Decaf, OK?


21 comments   |   Anger, Blog

“Put down the chair!”

I was walking on to the inpatient unit.  A nurse was screaming in fear for herself as a very large and psychotic man had a chair raised high over his head, ready to smash it onto the defenseless woman.  Staff were already running towards them, about to intervene, about to try to wrestle away the “weapon” and place the man in restraints if needed.

“Put it down!” another voice joined, another person scared and startled.  The chair hung weightless in the air, held high by the man’s fully extended arms, a metal frame securing a plastic seat and back rest, the gleaming sheen of polished steel ready to crack down on the skull of a nurse who was just doing her job, just trying to keep patients safe, just about to have her head cracked open by the man, draped in a hospital gown, face red with the flow of adrenaline, breath fast and heavy with the flow of psychotic rage.

Dan was my patient.  About to assault a nurse.


I’ll tell you what I did after the first ten comments.     ~Dr. Joe

  • Becca Shrand

    Hi Dad!!
    This is so cool! Maybe I should just comment ten times? I don’t think I should say what I would do in this situation seeming that I have heard this story a million and one times!!

    Love your favorite daughter,

  • Kathy Tamulevich

    You tackled him and wrestled him to the ground?

  • Steven Diogo

    Congrats on the new site, Dr. Shrand … looks great. And kudos on your excellent motivational practices!

  • Beverly

    Create a diversion by singing the “Star Spangled Banner”?

  • Beverly

    Create a diversion by singing the “Star Spangled Banner”?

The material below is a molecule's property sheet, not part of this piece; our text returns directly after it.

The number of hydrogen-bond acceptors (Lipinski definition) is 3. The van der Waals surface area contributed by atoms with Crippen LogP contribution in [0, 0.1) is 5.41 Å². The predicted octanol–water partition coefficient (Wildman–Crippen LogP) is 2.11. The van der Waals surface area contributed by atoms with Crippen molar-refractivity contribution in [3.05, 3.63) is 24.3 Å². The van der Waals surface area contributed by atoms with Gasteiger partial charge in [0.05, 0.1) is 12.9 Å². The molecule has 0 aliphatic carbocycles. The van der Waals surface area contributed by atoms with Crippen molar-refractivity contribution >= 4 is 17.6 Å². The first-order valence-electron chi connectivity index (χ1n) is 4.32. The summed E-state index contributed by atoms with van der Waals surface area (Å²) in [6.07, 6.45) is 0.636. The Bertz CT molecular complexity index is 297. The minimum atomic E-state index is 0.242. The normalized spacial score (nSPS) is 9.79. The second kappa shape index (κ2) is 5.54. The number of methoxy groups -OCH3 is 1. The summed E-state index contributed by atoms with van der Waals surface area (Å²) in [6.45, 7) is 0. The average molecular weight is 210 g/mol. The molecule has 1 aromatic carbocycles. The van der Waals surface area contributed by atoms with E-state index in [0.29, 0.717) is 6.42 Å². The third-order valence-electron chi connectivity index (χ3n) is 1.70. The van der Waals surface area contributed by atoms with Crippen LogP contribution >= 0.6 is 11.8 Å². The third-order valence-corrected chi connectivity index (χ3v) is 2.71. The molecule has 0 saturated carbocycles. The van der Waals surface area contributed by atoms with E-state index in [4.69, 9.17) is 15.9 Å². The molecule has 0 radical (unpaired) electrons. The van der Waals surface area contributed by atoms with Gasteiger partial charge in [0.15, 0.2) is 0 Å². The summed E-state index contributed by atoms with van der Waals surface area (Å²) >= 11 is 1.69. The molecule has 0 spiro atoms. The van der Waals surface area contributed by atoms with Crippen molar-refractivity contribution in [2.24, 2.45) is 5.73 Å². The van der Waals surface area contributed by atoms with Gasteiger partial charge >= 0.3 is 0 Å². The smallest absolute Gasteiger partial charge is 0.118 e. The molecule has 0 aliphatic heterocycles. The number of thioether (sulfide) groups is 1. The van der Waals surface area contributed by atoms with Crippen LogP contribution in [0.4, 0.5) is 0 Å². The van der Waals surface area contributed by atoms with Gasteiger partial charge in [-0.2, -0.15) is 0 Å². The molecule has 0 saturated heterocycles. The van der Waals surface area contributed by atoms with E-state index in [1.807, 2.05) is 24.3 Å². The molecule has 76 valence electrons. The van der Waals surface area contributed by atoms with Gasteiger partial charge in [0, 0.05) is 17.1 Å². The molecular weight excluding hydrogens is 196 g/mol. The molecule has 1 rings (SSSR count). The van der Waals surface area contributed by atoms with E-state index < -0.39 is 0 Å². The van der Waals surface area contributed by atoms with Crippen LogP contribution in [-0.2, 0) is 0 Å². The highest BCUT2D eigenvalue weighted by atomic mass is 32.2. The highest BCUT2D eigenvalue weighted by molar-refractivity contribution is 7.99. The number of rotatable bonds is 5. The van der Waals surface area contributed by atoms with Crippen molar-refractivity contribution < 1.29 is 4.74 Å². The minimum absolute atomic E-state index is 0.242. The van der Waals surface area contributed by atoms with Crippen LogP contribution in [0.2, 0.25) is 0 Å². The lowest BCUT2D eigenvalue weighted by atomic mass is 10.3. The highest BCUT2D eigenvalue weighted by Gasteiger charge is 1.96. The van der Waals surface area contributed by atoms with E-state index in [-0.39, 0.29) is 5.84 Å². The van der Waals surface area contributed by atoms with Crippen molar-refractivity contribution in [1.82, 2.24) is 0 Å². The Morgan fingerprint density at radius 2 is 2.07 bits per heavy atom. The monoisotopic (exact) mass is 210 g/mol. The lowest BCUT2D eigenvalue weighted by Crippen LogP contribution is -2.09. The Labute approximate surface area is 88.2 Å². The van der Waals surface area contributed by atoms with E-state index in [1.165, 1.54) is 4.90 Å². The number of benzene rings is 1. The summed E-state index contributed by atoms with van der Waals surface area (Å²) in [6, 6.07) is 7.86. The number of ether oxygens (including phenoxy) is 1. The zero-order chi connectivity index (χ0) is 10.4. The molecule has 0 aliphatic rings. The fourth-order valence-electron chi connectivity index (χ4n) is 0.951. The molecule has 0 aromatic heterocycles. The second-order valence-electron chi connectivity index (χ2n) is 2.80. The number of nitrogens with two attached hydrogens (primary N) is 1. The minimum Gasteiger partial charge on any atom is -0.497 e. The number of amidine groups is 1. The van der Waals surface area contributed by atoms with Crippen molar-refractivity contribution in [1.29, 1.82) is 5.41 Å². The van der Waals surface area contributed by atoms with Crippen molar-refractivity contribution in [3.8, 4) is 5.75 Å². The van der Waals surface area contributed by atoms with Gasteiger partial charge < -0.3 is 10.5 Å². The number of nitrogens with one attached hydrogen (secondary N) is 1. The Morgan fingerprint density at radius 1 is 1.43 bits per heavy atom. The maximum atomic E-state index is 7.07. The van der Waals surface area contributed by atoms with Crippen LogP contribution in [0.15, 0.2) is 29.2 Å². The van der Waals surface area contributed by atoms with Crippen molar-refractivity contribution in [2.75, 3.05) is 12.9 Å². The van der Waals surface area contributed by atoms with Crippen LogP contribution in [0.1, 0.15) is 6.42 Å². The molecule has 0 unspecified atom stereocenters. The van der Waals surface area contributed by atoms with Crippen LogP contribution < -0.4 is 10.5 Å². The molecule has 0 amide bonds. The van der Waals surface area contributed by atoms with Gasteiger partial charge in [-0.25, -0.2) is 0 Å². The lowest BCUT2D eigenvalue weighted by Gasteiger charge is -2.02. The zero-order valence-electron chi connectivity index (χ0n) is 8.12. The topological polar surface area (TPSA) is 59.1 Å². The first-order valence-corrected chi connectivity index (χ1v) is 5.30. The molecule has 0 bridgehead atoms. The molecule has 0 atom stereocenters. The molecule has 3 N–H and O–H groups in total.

• Rich Willette

    I think a clue to this might be found in the picture. Maybe Dan had too much coffee, and his psychosis was caffeine induced. The man seems over stimulated. Is it time to switch to decaf? Perhaps, he didn’t have enough coffee. A jolt of java might ease his withdrawal if this was the case. I too must admit, I’ve heard this story, and, while I haven’t heard it story a million and one times, at last count, it was about 999,999. Nevertheless, it is definitely worth repeating and illustrates a humorous point that is at the heart of the IMAX equation.

  • Anonymous

    Dan, don’t do something you may regret. We can work it out. Put the chair down and let me know what’s bothering you. We can work it out.

  • Debbie Cornwall

    Hmmmm. Maybe call a time out for everyone and ask the patient what happened to cause him to be so upset that he had resorted to picking up the chair. If you ask the patient what’s wrong, perhaps it will make him feel like he’s more in control of the situation and that you respect him enough to ask a question rather than making a statement. It also gives everyone the chance to back physically farther away from each other, buying time and thereby reducing the threat to the nurse.

    Can’t wait to see the outcome, Joe, and I love the site!

  • Christine Mcmaster

    Hmmm…”draped in a hospital gown” you say? Any chance someone could sneak up on old Dan and pull that gown to the side, therefore causing Dan to put down the chair so he could cover himself up? A little modesty goes a long way, you know! Might even save a life.